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Tuesday, 14 May 2024 00:00

Flip-Flops and Feet

When getting ready for a trip to the pool, the beach, or the boardwalk during the summer months, you may slip on a pair of flip-flops. While wearing these shoes for short periods of time is typically not a problem, wearing flip-flops all day, every day, all summer long is not great for your feet. Frequent flip-flop wear is associated with a host of foot and ankle problems. 

Flip-flops are usually flimsy, providing no arch support to the feet. This can make foot pain more likely, particularly in the arches and heels. Your ankles, legs, hips, and even back can also be affected. Flip-flops also provide no protection from the elements or from injury. Cracked heels, direct impacts to the feet, and viral, fungal, and bacterial infections may be more likely to occur if you wear flip-flops often.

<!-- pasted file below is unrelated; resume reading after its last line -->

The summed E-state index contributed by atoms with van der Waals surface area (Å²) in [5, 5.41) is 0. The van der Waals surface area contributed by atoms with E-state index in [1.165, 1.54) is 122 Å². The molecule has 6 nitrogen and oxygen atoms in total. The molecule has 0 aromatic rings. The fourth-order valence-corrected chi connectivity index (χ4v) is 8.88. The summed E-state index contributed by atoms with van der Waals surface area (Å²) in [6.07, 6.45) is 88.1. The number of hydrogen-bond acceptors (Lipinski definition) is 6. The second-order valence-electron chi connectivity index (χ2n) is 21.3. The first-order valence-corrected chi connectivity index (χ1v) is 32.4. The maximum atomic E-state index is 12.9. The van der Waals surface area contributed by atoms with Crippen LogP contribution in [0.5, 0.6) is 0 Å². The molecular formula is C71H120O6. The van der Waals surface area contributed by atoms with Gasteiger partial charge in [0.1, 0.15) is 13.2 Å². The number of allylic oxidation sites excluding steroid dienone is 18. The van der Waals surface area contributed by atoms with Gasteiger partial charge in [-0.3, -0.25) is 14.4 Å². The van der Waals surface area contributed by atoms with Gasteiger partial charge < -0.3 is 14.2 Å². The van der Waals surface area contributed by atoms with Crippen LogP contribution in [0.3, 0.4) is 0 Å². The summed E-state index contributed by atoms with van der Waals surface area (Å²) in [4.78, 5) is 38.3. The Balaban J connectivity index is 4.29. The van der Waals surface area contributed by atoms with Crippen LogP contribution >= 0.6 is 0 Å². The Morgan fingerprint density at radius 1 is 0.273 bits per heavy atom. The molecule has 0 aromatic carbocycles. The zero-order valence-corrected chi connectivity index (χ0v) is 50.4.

Perhaps one of the biggest problems with flip-flops is how difficult they are to keep on your feet. As you walk with flip-flops on, several changes are taking place. Your gait, or walking pattern, shifts to shorter strides, and your toes grip the edges of the flip-flops to keep them on your feet. Over time, these changes can cause toe and foot deformities, such as hammertoes and bunions. You’re also more likely to slip and fall as your shoes flop on your feet and catch on things on the ground below. 

To learn more about the dangers of flip-flops, and for help finding alternative summer shoe options, please consult with a chiropodist. 

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